Joy's opening screen reveals that the film was 'inspired by daring women. One in particular', implying Joy Mangano, who we spend the next 124 minutes observing her rise, fall and resurgence as the inventor of the Miracle Mop, all whilst being a divorced mother of two, and supporting her pressurising family who don't believe in her half as much as she believes in herself, her mind and her product. Joy, a comedy-drama, marks the third time collaboration of Jennifer Lawrence and David O'Russell, whose winning formula (all of which include a sprinkle of Bradley Cooper and R, for good measure) has seen the Oscar-nominated Silver Linings Playbook and American Hustle. Is third time a charm in this latest offering?
Joy (Lawrence) is on the brink of debt when her father (De Niro) is dropped off on her door step from a previous relationship gone wrong - adding to her already bustling family home, which houses her conservative mother, grandmother-come-narrator, ex-husband (Edger Ramirez) and their two children. Trapped in a rut, she revives her childhood hobby of inventing, leading her to mastermind the Miracle Mop. Catching her break on QVC, thanks to executive Neil Walker (Cooper), she begins to soar to success, only to be hit with further troubles and complications, landing her in a worse position than before - no thanks to overachieving sister, Peggy and Trudy, her Dad's new girlfriend. Whether success can be resuscitated lies solely in her own hands from this point forth.
Preconceptions might have you questioning whether anyone actually wants to watch a film about a Mop, but many important and crucial life lessons can be identified in the narrative; perseverance, empowerment and dedication are found in abundance, a plethora of emotions and experiences shaping this story. The intensity of these emotions and themes is disconcertingly noticeable - in the best way possible - as what some may assume a throwaway story and simple passion project is transformed into a story with true emotional sonority and depth in an unexpected way.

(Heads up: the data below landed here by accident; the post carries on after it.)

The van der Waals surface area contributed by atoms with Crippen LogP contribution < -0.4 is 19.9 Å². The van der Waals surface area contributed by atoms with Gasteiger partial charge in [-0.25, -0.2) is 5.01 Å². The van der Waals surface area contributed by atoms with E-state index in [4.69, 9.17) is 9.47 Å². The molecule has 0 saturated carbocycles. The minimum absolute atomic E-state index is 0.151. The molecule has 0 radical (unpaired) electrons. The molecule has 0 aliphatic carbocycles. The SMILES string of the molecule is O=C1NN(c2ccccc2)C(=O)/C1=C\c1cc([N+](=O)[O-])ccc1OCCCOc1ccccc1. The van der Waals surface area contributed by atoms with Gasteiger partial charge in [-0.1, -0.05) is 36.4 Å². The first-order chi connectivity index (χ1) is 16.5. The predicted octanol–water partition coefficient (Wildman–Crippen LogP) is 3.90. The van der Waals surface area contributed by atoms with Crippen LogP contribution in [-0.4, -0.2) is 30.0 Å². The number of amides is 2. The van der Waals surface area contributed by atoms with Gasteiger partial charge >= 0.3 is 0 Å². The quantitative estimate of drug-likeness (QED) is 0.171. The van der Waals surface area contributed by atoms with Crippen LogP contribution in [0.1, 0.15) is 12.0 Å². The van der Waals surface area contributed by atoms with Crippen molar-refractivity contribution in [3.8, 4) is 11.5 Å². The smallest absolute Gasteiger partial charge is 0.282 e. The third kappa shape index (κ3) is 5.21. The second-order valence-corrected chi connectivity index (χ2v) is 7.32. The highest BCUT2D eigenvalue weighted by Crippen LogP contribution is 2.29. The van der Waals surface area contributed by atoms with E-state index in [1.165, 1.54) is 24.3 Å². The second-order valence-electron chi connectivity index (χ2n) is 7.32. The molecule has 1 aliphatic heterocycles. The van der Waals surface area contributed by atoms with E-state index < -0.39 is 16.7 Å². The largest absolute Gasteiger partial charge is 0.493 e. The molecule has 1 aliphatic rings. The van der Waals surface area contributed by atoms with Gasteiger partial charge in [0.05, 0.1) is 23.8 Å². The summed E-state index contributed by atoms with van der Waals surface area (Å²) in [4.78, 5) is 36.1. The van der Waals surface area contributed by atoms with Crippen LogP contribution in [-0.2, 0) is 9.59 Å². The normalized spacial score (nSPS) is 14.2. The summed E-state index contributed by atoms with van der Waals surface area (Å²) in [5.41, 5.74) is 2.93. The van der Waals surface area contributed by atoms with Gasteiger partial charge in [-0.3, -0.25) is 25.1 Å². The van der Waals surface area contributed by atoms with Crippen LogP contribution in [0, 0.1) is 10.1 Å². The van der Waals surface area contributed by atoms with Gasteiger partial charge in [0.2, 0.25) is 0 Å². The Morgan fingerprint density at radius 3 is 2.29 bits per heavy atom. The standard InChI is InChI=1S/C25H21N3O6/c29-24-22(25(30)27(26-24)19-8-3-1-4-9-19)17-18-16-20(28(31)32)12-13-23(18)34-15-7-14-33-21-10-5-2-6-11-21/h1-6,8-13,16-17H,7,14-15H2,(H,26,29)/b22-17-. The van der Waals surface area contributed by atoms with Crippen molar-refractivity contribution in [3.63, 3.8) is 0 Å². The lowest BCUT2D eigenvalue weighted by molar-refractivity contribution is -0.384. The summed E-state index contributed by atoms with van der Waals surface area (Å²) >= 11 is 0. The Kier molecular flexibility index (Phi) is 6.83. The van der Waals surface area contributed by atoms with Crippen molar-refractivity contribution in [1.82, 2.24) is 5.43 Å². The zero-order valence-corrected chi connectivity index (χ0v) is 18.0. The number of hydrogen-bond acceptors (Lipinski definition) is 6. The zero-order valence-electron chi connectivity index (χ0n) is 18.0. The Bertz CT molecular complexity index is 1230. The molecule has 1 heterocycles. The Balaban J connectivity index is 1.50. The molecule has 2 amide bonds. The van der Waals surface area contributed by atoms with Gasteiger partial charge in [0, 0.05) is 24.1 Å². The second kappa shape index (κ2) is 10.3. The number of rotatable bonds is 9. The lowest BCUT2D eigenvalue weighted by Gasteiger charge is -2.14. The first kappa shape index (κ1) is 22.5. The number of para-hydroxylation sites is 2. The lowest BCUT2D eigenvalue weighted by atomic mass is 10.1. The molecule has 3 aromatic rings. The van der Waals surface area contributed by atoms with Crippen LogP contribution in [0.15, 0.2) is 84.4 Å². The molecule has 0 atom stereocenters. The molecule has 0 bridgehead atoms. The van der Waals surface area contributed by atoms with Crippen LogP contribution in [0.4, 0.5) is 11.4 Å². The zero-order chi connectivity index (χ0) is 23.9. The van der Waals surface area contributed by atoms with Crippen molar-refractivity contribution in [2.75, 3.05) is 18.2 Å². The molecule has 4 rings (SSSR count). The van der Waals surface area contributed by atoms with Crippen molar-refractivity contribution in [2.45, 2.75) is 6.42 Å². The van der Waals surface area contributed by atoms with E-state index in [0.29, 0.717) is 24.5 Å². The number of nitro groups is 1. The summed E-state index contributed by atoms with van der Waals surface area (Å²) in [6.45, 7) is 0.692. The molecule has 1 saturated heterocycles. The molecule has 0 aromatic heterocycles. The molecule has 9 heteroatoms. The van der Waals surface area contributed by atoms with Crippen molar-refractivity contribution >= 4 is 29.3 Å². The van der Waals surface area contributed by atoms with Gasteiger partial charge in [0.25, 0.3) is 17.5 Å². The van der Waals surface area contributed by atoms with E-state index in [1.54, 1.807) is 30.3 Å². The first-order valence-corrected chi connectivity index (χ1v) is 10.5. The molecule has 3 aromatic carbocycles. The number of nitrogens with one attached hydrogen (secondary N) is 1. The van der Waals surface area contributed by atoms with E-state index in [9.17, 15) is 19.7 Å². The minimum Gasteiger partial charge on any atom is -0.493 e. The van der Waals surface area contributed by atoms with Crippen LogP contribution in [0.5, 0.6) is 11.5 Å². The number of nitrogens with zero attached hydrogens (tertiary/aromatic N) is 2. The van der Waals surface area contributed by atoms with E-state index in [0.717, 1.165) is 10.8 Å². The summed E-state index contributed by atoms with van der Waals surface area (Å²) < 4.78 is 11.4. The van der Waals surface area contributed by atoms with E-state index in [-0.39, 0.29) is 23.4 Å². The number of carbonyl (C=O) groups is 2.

The fact I found this out is devoted to one person - Jennifer Lawrence. Like many, her involvement is the reason an interested developed in the project personally, as I've continually supported and followed her work, admiring her incredible talent which never fails to move and amaze me. And surprise, surprise, she gives another Oscar-worthy performance as the troubled, yet hopeful, titular character. Initially skeptical about the film, it defied my expectations thanks to her engaging, empathetic and inspiring performance, filled with pathos and resonance that made the journey wholly enjoyable. Undoubtedly, the cast is a strong ensemble, but few instances occur where they hold even a flicker to Lawrence's captivating showcase as Mangano. Whilst she's featured in better films in her past, this is arguably one of the strongest performances to date, as the generational portrayal would expectedly pale in other hands.
O'Russell's direction is strong and clear, although maybe dips in execution and delivery when compared to his stellar previous releases with Lawrence. Unfortunately, comparisons are expected and justified, and when you released films with RT approval ratings of 92% and 93%, it's a tough act to live up to. He still manages to convey a raw and candid portrayal of the real-life story, thanks to lingering shots and solid cinematography, but to a less successful degree for a reason I struggle to name - maybe its the fact-based approach, where his previous have had opportunities to breath and develop freely of real-life restraints. Narrative structure is also a slight issue, as the third act can feel slightly over-drawn, saved only by Lawrence really cranking up the emotion.
Joy is surprisingly enjoyable outside the performance of Lawrence - it really manages the mix between drama and comedy, with some genuinely funny moments - but she is again the beating heart of proceedings. Lawrence channels the emotions and themes present in a faultless manner that must be applauded for the power it is handled in. Mangano is without doubt a truly inspiration figure for her grit and drive in the face of adversary, but perhaps when the film introduces the 'daring woman' that inspired it, Lawrence herself is at the very top of that list.
Summary: Joy surprisingly frees itself from the dubious preconceptions one might hold for a story about a Mop, but Jennifer Lawrence's sensational performance sparks the titular emotion, calling for another Oscar nomination for the star.
Highlight: Joy finally making her way to QVC is a defining moment in both Mangano's life and the film, with Jen's delivery of elation and emotion perfect. Hearing Lawrence sing 'Something Stupid'' is also worth the ticket price alone.